After Tennessee's executive order was announced, I had to call one Spanish-speaking patient and let her know we would no longer be able to help her. We put her in contact with the closest clinic possible, in Little Rock, Arkansas — which meant she would have to travel across state lines and put her health at risk by traveling during the pandemic. I tried the best I could to help her navigate the landscape, but there's only so much I can do. I thought about her a lot, about whether or not she was going to make it to her appointment, and about all the things that could go wrong. Luckily enough, this patient was able to get to the appointment. The day after her abortion procedure was scheduled, Arkansas’ executive order abortion ban went into place. She missed it by very little. She was really lucky.
When you turn somebody away, you know exactly how much more difficult it’s going to make their situation.
Unfortunately, her story isn't an isolated incident. Seven other states have tried to put effective abortion bans into place during the pandemic — Alabama, Arkansas, Iowa, Louisiana, Ohio, Texas, and West Virginia — so far, and more have discussed it. In some of these states, the bans have been blocked and reinstated several times. A federal judge ruled on April 18 that abortions could continue in Tennessee during the pandemic. At CHOICES, we've seen patients traveling to try to get to us from other states, particularly after Texas' ban — which went back and forth, before effectively lifting on April 22 — went into place. I had a patient from Texas who drove 11 hours to come to our clinic, paid for two nights at a hotel, and because of our new coronavirus policies, she was here all by herself. We’ve had patients from Texas, and Tennessee, and many other states who we've had to turn away because they were too far along in their pregnancies.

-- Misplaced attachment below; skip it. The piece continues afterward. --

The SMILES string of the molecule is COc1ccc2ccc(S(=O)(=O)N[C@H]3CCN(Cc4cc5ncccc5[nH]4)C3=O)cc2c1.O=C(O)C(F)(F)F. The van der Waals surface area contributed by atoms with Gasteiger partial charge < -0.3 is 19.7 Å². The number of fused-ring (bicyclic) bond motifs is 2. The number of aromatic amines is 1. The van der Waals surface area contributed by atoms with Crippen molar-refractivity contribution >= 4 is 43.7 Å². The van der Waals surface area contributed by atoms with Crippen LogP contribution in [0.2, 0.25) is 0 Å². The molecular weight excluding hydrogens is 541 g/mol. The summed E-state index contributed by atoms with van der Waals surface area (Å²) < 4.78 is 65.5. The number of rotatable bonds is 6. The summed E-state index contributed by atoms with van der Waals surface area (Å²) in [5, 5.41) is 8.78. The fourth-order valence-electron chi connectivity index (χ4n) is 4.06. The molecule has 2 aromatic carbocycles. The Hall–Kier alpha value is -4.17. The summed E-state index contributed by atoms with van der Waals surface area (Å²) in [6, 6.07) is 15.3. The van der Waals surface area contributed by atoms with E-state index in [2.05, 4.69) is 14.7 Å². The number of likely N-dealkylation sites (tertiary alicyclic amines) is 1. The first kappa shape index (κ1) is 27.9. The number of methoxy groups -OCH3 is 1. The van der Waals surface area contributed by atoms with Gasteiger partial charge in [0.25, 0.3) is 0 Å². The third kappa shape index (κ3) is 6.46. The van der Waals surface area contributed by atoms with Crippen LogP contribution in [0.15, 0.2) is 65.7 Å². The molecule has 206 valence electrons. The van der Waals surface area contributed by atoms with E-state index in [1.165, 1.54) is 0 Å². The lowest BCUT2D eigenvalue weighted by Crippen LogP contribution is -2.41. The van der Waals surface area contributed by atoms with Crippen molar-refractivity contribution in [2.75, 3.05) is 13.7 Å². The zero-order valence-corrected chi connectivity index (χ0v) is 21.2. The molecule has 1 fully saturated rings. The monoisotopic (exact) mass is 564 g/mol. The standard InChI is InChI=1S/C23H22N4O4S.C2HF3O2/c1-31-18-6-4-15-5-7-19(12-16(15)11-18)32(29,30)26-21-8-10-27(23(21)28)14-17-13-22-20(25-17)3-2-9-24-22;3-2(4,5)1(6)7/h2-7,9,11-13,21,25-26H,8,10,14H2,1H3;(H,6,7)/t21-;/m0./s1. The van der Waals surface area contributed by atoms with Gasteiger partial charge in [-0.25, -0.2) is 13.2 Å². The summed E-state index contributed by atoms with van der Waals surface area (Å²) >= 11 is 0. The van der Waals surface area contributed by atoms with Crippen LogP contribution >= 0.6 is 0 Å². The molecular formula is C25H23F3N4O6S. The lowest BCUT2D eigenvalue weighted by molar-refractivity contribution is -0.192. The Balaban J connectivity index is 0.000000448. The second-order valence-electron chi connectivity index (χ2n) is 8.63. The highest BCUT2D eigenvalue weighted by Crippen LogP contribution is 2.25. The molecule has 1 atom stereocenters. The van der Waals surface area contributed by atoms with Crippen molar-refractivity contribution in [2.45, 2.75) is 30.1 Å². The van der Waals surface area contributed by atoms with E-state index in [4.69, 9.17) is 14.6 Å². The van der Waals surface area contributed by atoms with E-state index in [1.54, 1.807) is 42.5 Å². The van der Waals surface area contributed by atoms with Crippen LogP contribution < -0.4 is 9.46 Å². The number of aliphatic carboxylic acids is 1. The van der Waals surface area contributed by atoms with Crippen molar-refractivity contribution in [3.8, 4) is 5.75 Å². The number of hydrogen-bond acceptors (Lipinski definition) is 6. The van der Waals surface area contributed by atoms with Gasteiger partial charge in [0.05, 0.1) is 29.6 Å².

The hardest thing about providing care during this pandemic has been having to tell somebody, "I can't do anything for you." Working in an environment where one of your main goals is to help people, having your hands tied in a time when people need help is really, really difficult. There’s so much emotion that comes with having to say no, because you know how time sensitive abortion care is and how much more expensive it becomes the longer a patient has to wait. When you turn somebody away, you know exactly how much more difficult it’s going to make their situation.
Denying someone an abortion is a never-ending cycle with terrible consequences. A multi-year study from Advancing New Standards of Reproductive Health (ANSIRH), which will be published in full in 2020, looked at the health outcomes of patients who tried to have an abortion and were denied, for whatever reason. Those patients had worse health outcomes than people who had an abortion — they were more likely to be in poverty, more likely to stay in abusive relationships, and even more likely to experience serious pregnancy complications. In my office, I've met with patients who have poured their hearts out to me about their difficult life circumstances. No situation is the same, of course, but my patients all know how difficult the decision they're making is, and they know they're making it because it's the right decision for them.
Even during a pandemic, abortion care is essential. Abortion care is health care. A person's reproductive health needs don't stop because of a pandemic, and those needs still have to be addressed. Our health care system and its structures still need to provide for our patients, even during uncertain times.
This interview has been edited for length and clarity.